Penna, H. L. (2020). (In)Effective Communication Strategies among Church Leadership: Assessing the Influence of Communication Channels on Effective Communication between Church Leadership and Their Members during the Coronavirus Shutdown. MA, Baylor University. ProQuest Dissertations Publishing, 28027190.
The Coronavirus shutdown forced many churches to move from in-person services to a purely online platform. This study looks into churches’ communicative strategies during the Coronavirus shutdown to communicate with their members and reach their. This study analyzes the effect of limited communication channels on church communication. Data was collected through interviews with 21 staff members and leaders at various Christian churches. This study used qualitative methods and network sampling to find and interview participants. All data was coded using thematic analysis, generated from the components of Channel Expansion Theory, to analyze trends among interviews. This paper provides a discussion of effective church communication that offers insight into both the scholarly field of communication and practical strategies.
Parker, H. (2019). Leadership of Heart and Mind: Examining the Mind and Skill Sets of Student Sustainability Leadership. PhD, University of Southern Maine. ProQuest Dissertations Publishing, 13861238.
The study sought to answer three central research questions: What motivates students to become sustainability leaders in higher education settings? How do student sustainability leaders describe their role and effectiveness as leaders and collaborate with or compare to university personnel responsible for moving the institution’s sustainability goals forward? What leadership qualities and skills have student sustainability leaders used to transform complex higher education cultures? The participants demonstrated a motivation to model, inspire and facilitate decision-making that recognizes the interdependence and interconnectivity of human and nonhuman systems, expressed a personal or spiritual connection to nature, and spoke of their desire to benefit present and future systems. These findings suggest that providing experiential, problembased learning and peer and supervisory mentoring, as part of sustainability education, is of high value and that the shared skillset can build learning outcomes, experiences, and assessments. This study also suggests that higher education institutions reexamine their priorities, policies, and practices across the entirety of their systems to ensure that sustainability is part of the fabric of their culture and model sustainability as a priority that cuts across disciplines silos.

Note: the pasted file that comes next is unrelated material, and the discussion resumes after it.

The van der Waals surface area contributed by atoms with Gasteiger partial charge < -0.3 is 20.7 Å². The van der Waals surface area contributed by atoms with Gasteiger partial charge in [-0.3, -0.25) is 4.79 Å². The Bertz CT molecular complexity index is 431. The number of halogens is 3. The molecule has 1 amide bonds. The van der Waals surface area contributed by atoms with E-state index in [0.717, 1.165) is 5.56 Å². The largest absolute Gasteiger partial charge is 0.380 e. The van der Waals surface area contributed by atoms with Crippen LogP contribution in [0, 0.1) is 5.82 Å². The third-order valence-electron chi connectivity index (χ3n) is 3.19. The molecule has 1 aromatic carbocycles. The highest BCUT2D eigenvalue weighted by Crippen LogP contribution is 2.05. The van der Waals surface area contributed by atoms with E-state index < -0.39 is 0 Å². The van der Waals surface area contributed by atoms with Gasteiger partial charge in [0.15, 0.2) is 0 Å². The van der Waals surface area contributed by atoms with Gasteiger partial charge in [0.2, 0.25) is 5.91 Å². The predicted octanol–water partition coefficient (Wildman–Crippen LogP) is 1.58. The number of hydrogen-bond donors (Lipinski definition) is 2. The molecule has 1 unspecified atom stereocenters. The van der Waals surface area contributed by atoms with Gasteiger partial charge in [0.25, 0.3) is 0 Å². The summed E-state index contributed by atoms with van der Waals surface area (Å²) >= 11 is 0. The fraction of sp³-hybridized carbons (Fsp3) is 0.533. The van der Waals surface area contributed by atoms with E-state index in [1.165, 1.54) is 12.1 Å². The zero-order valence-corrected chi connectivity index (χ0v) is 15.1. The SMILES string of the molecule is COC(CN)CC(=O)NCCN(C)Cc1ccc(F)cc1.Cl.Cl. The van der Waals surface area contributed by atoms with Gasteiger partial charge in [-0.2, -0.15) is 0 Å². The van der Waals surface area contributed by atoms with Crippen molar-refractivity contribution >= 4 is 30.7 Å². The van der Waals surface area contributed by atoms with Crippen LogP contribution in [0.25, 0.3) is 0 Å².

Scott, E. C. (2020). Millennials Living Online from Pews to Posts in Austin, Texas: A Qualitative Descriptive Study. EdD, Grand Canyon University. ProQuest Dissertations Publishing, 28150187.
The purpose of this qualitative descriptive design study was to explore how Christian millennials experienced networked religion on Facebook for shaping values and beliefs. The three research questions focused on how churched millennials engaged on Facebook for shaping values and beliefs and the spiritual meaning ascribed to the various forms of engagement. Also, the study explored how millennials perceived legitimate authority online. The research questions were answered by employing the purposive snowball sampling technique to select participants, conducting semi-structured interviews with 15 Christian churched millennials in Austin, Texas, and collecting data from participant’s journals. Seven thematic categories emerged (a) experiencing religion on Facebook versus offline, (b) expressing religious identity on Facebook, (c) functioning as a networked community, (d) inspiring meaning and purpose, (e) interacting with others on Facebook, (f) perceptions about legitimate religious authority, and (g) religious influence. The results showed millennials experienced divine encounters as they exchanged information between social networks and community sources on Facebook. These encounters shaped values and beliefs and resulted in relational and spiritual meanings that supported spiritual growth. Participants recognized the changing role of clergy as the primary authority for answering religious questions.
Danquah, C. J. (2020). Leadership Imagery: Developing People with the Right Passion, Attitudes, and Knowledge for Effective Christian Leadership. DMin, Asbury Theological Seminary. ProQuest Dissertations Publishing, 28027304.